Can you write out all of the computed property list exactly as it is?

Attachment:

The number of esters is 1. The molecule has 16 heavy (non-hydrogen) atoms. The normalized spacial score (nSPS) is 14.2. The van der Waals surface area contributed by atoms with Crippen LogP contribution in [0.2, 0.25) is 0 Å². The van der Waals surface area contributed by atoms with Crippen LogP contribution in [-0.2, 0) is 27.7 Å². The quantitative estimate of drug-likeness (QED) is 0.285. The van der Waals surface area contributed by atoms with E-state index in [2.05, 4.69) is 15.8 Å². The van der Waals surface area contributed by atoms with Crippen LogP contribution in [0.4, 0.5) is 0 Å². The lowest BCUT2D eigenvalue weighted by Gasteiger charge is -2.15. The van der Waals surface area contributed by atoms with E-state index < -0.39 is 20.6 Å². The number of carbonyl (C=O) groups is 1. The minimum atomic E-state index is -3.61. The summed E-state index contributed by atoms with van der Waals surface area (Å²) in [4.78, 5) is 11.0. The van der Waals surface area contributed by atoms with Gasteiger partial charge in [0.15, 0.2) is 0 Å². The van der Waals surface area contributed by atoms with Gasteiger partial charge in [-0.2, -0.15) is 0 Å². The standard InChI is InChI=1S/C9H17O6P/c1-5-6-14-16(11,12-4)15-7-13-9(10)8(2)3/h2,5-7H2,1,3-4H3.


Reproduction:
The number of esters is 1. The molecule has 16 heavy (non-hydrogen) atoms. The normalized spacial score (nSPS) is 14.2. The van der Waals surface area contributed by atoms with Crippen LogP contribution in [0.2, 0.25) is 0 Å². The van der Waals surface area contributed by atoms with Crippen LogP contribution in [-0.2, 0) is 27.7 Å². The quantitative estimate of drug-likeness (QED) is 0.285. The van der Waals surface area contributed by atoms with E-state index in [2.05, 4.69) is 15.8 Å². The van der Waals surface area contributed by atoms with Crippen LogP contribution in [0.4, 0.5) is 0 Å². The lowest BCUT2D eigenvalue weighted by Gasteiger charge is -2.15. The van der Waals surface area contributed by atoms with E-state index < -0.39 is 20.6 Å². The number of carbonyl (C=O) groups is 1. The minimum atomic E-state index is -3.61. The summed E-state index contributed by atoms with van der Waals surface area (Å²) in [4.78, 5) is 11.0. The van der Waals surface area contributed by atoms with Gasteiger partial charge in [0.15, 0.2) is 0 Å². The van der Waals surface area contributed by atoms with Gasteiger partial charge in [-0.2, -0.15) is 0 Å². The standard InChI is InChI=1S/C9H17O6P/c1-5-6-14-16(11,12-4)15-7-13-9(10)8(2)3/h2,5-7H2,1,3-4H3.